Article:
Back in 2011, when Republicans still talked about deficits, a bipartisan budget commission proposed to save tens of billions a year by revamping the charitable deduction for federal income taxes.
The plan was to substitute a 12 percent tax credit available only to those who gave more than 2 percent of their adjusted gross income. The precise numbers were subject to fine-tuning, but the framework set three goals: lower the deficit, put middle-class donors on more equal footing with the wealthy and establish some minimum standard for generosity to qualify for a tax benefit.
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This being Washington, the idea went nowhere. But what’s surprising now is how far Republicans are taking the country in the very opposite direction.
For the first time in their lives, millions of middle-class donors will be effectively shut out from claiming any charitable deduction under the GOP’s new tax law. At the same time, the wealthy will get a still larger share of the tax benefit, even when sacrificing a smaller share of their income.
Indeed, the few concessions by tax writers to promote charitable giving are aimed at the very high end of the income scale. The end result is a law that does more to promote gifts to pay for a grandchild’s private schooling than it does to encourage the same grandparents to go outside their family and give to the local Boys & Girls Club.
The unprecedented partisanship of the tax debate in Congress was remarkable in itself. But the negative impact on charitable giving touches something deeper in the American character.
Shared sacrifice by private citizens to complement a limited government is a precious value for this nation as a participatory democracy. But what’s happened here instead is a tax bill that tears at this fabric by denying so many households an important incentive to engage and give more to their communities.
“This is the one deduction that inures to the benefit of community and not the individual,” said Dan Cardinali, the 52-year-old president of the Independent Sector, a Washington-based coalition of charitable organizations, foundations and corporate giving programs. “What was so obviously disturbing to us with that lens — tax policy is supposed to be helping a healthy democracy — this new bill effectively limits the incentive to just the wealthy.”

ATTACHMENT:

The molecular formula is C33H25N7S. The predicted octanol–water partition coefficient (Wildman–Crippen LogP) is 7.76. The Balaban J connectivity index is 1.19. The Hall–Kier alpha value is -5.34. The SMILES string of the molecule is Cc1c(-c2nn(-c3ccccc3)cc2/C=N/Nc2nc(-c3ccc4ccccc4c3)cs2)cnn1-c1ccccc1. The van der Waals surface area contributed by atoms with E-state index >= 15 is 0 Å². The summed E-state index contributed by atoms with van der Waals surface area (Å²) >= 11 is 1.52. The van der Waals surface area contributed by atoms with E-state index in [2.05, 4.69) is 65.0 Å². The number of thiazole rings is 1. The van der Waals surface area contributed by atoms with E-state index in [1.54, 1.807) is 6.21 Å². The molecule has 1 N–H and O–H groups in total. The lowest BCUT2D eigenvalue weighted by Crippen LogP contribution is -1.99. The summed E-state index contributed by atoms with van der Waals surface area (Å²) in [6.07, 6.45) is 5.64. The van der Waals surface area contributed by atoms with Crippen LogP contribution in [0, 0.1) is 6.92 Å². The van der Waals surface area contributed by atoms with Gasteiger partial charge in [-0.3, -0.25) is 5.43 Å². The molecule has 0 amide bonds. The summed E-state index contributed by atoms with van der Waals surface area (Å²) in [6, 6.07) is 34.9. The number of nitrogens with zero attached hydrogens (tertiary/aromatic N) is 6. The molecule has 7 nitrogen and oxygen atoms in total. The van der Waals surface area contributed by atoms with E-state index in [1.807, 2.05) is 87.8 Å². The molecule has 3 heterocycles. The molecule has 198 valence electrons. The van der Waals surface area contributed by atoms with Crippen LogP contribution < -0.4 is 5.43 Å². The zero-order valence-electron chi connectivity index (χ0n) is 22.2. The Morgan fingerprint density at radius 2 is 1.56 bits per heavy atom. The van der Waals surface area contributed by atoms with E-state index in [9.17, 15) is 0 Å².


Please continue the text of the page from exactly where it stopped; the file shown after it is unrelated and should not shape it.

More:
Newly published data from the nonprofit Tax Policy Center help to illustrate this point. And to better understand the numbers, POLITICO did its own review of the most recent Internal Revenue Service tables for how taxpayers itemized their returns in the 2015 tax year.
Among households in the $75,000 to $100,000 income range, the TPC’s tax model projects that just 10.2 percent will still benefit from charitable deduction under the new law — down from 27.1 percent. For those from $100,000 to $200,000, the drop is from 50.7 percent to 19.6 percent.
Together that constitutes a 62 percent drop in the number of these middle-class households benefiting from the charitable deduction — households that typically give a greater percentage of their adjusted gross income than some wealthier brackets.
By comparison, among those earning over $1 million a year, more than three-quarters, or 77.6 percent, will still benefit from the charitable tax deduction and their already disproportionate share of the after-tax dollar benefit will go up.
For charities, the fallout from the tax bill amounts to a one-two punch.
First, among those who most depend on middle-class donors, there is a real fear that receipts will drop since fewer families will find it practical to claim the charitable deduction.
Many households will surely continue to donate some portion of their income. But without the deduction, the economic “price” for giving goes up. And there is significant empirical evidence —outlined in a May 2017 report by the staff at the Indiana University Lilly Family School of Philanthropy — that that this will dampen future donations both for religious and secular groups.
Republicans counter that any such loss will be offset by the fact that families will have more cash in their pockets to contribute after the promised tax cuts. Emily Schillinger, a spokeswoman for House Ways and Means Committee Chairman Kevin Brady (R-Texas) put it this way: “Chairman Brady believes that the biggest encourager of charitable contributions is a strong economy. The Tax Cuts and Jobs Act allows people to give more of their own money to spend and contribute as they wish.”
In truth, it may take years before the full impact on receipts is clear. But the second, great concern for charities is immediate and one that can’t be disputed.